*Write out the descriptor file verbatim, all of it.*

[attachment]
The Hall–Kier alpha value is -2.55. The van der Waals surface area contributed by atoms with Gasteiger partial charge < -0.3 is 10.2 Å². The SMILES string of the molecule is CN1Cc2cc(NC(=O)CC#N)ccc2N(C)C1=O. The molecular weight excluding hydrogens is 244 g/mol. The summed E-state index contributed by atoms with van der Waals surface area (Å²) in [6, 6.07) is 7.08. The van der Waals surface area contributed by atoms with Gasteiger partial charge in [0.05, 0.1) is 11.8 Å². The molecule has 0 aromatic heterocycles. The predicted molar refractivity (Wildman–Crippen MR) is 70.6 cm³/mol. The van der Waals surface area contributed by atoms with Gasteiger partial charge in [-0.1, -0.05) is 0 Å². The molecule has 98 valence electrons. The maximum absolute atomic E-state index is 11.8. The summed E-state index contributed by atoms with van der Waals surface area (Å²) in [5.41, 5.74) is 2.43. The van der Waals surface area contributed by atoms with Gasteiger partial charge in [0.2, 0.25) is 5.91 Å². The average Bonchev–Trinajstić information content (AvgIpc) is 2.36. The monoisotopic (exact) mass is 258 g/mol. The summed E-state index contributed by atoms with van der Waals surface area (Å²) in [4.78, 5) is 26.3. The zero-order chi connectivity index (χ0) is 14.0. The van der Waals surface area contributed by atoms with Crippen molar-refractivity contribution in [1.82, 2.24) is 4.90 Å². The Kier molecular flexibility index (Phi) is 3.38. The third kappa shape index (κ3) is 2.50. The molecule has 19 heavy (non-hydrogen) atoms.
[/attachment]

The Hall–Kier alpha value is -2.55. The van der Waals surface area contributed by atoms with Gasteiger partial charge < -0.3 is 10.2 Å². The SMILES string of the molecule is CN1Cc2cc(NC(=O)CC#N)ccc2N(C)C1=O. The molecular weight excluding hydrogens is 244 g/mol. The summed E-state index contributed by atoms with van der Waals surface area (Å²) in [6, 6.07) is 7.08. The van der Waals surface area contributed by atoms with Gasteiger partial charge in [0.05, 0.1) is 11.8 Å². The molecule has 0 aromatic heterocycles. The predicted molar refractivity (Wildman–Crippen MR) is 70.6 cm³/mol. The van der Waals surface area contributed by atoms with Gasteiger partial charge in [-0.1, -0.05) is 0 Å². The molecule has 98 valence electrons. The maximum absolute atomic E-state index is 11.8. The summed E-state index contributed by atoms with van der Waals surface area (Å²) in [5.41, 5.74) is 2.43. The van der Waals surface area contributed by atoms with Gasteiger partial charge in [0.2, 0.25) is 5.91 Å². The average Bonchev–Trinajstić information content (AvgIpc) is 2.36. The monoisotopic (exact) mass is 258 g/mol. The summed E-state index contributed by atoms with van der Waals surface area (Å²) in [4.78, 5) is 26.3. The zero-order chi connectivity index (χ0) is 14.0. The van der Waals surface area contributed by atoms with Crippen molar-refractivity contribution in [1.82, 2.24) is 4.90 Å². The Kier molecular flexibility index (Phi) is 3.38. The third kappa shape index (κ3) is 2.50. The molecule has 19 heavy (non-hydrogen) atoms.